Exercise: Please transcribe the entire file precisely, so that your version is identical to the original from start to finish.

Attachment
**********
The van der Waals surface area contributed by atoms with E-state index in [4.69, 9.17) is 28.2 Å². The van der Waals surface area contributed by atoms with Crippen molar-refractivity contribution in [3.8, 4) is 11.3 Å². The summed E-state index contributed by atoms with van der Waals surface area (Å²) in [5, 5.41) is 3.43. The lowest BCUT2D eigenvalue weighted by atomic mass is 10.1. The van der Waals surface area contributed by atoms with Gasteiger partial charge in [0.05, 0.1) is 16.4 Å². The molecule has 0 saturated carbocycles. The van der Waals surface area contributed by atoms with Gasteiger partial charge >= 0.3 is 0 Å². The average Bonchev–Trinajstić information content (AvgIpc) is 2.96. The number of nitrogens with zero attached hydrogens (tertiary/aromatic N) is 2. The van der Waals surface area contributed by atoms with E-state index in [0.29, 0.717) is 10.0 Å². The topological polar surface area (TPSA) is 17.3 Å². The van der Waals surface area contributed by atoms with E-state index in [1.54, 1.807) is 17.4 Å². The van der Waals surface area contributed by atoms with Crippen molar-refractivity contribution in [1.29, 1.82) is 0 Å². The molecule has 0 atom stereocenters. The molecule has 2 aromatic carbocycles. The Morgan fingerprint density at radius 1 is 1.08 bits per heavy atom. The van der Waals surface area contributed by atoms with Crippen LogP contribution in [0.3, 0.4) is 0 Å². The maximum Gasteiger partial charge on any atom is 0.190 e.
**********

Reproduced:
The van der Waals surface area contributed by atoms with E-state index in [4.69, 9.17) is 28.2 Å². The van der Waals surface area contributed by atoms with Crippen molar-refractivity contribution in [3.8, 4) is 11.3 Å². The summed E-state index contributed by atoms with van der Waals surface area (Å²) in [5, 5.41) is 3.43. The lowest BCUT2D eigenvalue weighted by atomic mass is 10.1. The van der Waals surface area contributed by atoms with Gasteiger partial charge in [0.05, 0.1) is 16.4 Å². The molecule has 0 saturated carbocycles. The van der Waals surface area contributed by atoms with Gasteiger partial charge >= 0.3 is 0 Å². The average Bonchev–Trinajstić information content (AvgIpc) is 2.96. The number of nitrogens with zero attached hydrogens (tertiary/aromatic N) is 2. The van der Waals surface area contributed by atoms with E-state index in [0.29, 0.717) is 10.0 Å². The topological polar surface area (TPSA) is 17.3 Å². The van der Waals surface area contributed by atoms with E-state index in [1.54, 1.807) is 17.4 Å². The van der Waals surface area contributed by atoms with Crippen molar-refractivity contribution in [1.29, 1.82) is 0 Å². The molecule has 0 atom stereocenters. The molecule has 2 aromatic carbocycles. The Morgan fingerprint density at radius 1 is 1.08 bits per heavy atom. The van der Waals surface area contributed by atoms with Crippen LogP contribution in [0.3, 0.4) is 0 Å². The maximum Gasteiger partial charge on any atom is 0.190 e.